At a local fancy flea market, the Long Beach Antique Market, I found this photo of an employee party at the Beverly Wilshire Hotel. The image is much too large for my scanner—18 inches by 9 inches—so I can only post it in pieces.
It must have been a festive event, a celebration of the holiday and also the end of World War Two. A few people in uniforms are visible in the crowd. At the front of the room near the flag and the sparkly Christmas tree stand all the bigwigs. I’m assuming the men are the owners and managers and a few very important staff like the head chef in his high hat. Did the three women standing at the front also hold high positions?
What to wear to an employee party, part fun and part obligation? Although I didn’t do a complete count, here are a few generalizations based on age. Older women were more likely to be in suits, while the younger ones wore dresses. On average, the older women had shorter hair than the younger ones. And while hats were scarce on the ground, it looks like older women were the ones wearing them.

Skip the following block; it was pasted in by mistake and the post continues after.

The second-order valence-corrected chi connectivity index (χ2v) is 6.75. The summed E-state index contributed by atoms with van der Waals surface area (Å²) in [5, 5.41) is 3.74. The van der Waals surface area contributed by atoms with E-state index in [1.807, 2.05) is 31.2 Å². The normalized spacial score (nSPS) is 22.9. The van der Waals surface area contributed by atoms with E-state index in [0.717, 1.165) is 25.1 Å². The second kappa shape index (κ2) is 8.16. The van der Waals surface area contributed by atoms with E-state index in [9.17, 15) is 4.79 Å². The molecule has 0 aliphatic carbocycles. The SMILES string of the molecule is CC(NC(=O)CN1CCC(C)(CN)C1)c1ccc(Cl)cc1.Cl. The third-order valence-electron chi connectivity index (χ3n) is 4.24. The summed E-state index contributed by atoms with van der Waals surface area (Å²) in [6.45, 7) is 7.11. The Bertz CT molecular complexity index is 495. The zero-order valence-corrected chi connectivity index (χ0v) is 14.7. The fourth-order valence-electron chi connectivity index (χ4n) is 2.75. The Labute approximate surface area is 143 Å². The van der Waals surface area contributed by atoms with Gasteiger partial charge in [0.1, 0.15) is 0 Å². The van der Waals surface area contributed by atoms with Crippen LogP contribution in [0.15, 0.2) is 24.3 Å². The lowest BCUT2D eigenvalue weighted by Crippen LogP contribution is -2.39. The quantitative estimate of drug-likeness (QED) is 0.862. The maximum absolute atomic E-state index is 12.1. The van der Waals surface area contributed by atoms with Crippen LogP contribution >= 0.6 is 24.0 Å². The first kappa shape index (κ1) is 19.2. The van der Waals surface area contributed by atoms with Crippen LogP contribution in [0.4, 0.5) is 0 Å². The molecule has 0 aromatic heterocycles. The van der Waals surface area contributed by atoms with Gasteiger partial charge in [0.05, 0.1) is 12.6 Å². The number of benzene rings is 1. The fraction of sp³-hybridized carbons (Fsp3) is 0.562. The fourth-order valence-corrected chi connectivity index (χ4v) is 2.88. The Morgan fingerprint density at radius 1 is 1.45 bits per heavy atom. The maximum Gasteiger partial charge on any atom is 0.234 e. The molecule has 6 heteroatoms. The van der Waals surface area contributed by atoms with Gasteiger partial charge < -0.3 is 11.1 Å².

You can also see that the event was segregated, with African Americans far from the front. There are empty chairs between black and white workers to underscore the separation.
But this picture, taken from the back of the room, offers a subversive view of events. While the “important” people at the front are smashed together, those furthest from the podium are visible in much greater detail. We can see very clearly that the African American women are beautifully dressed, with pearls, furs, and fancy open backed shoes. In this photo, the intended status order is turned upside down.
what an amazing photo!
I wonder if the little boy in the back was employed there or was brought along for the lunch.
This is a good one, Lynn! I agree with your subversive assessment of the order of things: the Black employees foreground the composition. Excellent!